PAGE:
Leaders must make climate policy an opportunity to improve people’s lives, say consumer groups as COP26 talks unfold

PRESS RELEASE - 03.11.2021

A carbon-cutting climate policy can bring environmental, economic, and social value to the daily lives of consumers. In a , the European Consumer Organisation (BEUC) provides a path forward for EU governments to translate global commitments on CO2 emissions into policies that make the sustainable choice the easy and affordable choice.


One factor across all climate policies is that people concretely need to change their lifestyles. We all need to adapt our food habits, the way we travel, how we heat or cool our homes, what we invest our savings in, and whether we buy a particular product or not.

That is why consumer organisations urge decision-makers to move from the concept of a ‘just and fair transition’ to concrete changes that will support consumers across income groups to adapt their ways of living.

Presenting climate policies as an opportunity for a better daily life is critical to get Europeans on board at a time where the EU moves from strategies to the concrete legislation of its Green Deal. The bloc’s efforts should focus on regulating energy, mobility, food, consumer products, and finance in ways that allow consumers to reduce environmental impacts while cutting costs [1].

Monique Goyens, Director General at BEUC, reflects on the UN climate conference:

“Our everyday decisions as consumers, from what we eat to the way we heat our homes, are crucial as we tackle the climate crisis. The EU and governments across Europe can ensure the success of their own environmental policies by making the sustainable choice affordable, attractive and the most convenient one for people. For climate action to hit its mark, we must replace doom and gloom thinking with the idea that change brings opportunity.

“Helping Europeans make sustainable changes can improve the environment and at the same time benefit our well-being and wallets. Existing policies for energy-efficient fridges and televisions show the way, as they already save people several hundreds of euros per year. As we stand at the dawn of what could well be a complete transformation of our lifestyles, there is a lot for people to gain if countries turn lofty international commitments into decisive action for a better daily life.”

[1] How climate policy can benefit consumers’ daily lives and well-being

In the paper , BEUC looks at the cost of inaction on climate change and compares the main areas of household expenditure – housing, mobility, food – to their CO2 footprint.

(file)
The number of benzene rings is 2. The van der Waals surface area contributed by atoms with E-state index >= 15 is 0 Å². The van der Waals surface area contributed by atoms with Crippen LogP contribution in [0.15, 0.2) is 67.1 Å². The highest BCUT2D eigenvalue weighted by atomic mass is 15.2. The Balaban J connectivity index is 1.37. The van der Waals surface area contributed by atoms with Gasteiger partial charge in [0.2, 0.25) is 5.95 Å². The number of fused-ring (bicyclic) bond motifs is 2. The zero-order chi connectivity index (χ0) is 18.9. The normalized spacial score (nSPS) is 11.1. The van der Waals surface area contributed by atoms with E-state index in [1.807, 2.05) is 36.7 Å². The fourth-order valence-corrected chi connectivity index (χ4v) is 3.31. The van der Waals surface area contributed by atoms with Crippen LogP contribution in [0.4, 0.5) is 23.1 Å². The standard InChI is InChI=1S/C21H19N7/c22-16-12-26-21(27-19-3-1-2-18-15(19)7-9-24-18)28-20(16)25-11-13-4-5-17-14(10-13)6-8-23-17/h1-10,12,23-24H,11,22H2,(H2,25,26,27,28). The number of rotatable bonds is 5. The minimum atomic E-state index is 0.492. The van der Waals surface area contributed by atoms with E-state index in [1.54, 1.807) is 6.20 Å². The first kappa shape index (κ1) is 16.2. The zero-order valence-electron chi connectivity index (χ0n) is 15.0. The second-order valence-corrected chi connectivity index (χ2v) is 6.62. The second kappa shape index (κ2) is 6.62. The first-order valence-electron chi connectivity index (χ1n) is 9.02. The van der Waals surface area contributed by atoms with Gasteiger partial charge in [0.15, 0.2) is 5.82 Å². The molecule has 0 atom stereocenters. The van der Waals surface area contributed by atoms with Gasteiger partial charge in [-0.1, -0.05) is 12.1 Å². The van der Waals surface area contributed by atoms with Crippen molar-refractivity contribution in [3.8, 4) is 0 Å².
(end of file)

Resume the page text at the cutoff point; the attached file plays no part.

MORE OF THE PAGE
We provide recommendations to the EU on how consumers could benefit from well-designed climate policy measures. Below the main areas, with example recommendations:

  • Reducing housing emissions while cutting people’s energy bills: Insulating people’s houses and apartments can drastically reduce their energy bills. To overcome the hurdle of high upfront investments, new instruments – such as innovative financial schemes combining public subsidies with green loans – should be promoted. People should also be supported during their renovation projects by so-called ‘one-stop-shops’, which provide concrete help in finding accredited installers, navigating administrative processes, or getting the right financial support.
  • Cleaner and diversified mobility systems that cut costs: Regulating to bring affordable electric cars on the road, improving passenger rights, and investing in rail, public transport networks, walking and cycling infrastructure can lower people’s expenditure on fuel and improve their health.
  • Sustainable, healthy diets as the easy option for consumers: To support the shift to healthy, plant-rich diets, the EU must stop funding promotional campaigns for meat, dairy, and alcoholic beverages. This would free up resources that could be used to promote the consumption of fruit and vegetables, wholegrains, pulses, and other foods.
  • Buying efficient and repairable products that last longer: Research by German consumer group vzbv shows if four widely used consumer products (TVs, notebooks, washing machines and smartphones) lasted longer. The EU could spur this by systematically introducing minimum criteria for repairability and durability in EU ‘Ecodesign’ law.
  • Greener finance for long-term investments underpinning climate action and social cohesion: Banks should be required to offer a range of standardised green loans at favourable conditions in their product catalogues.

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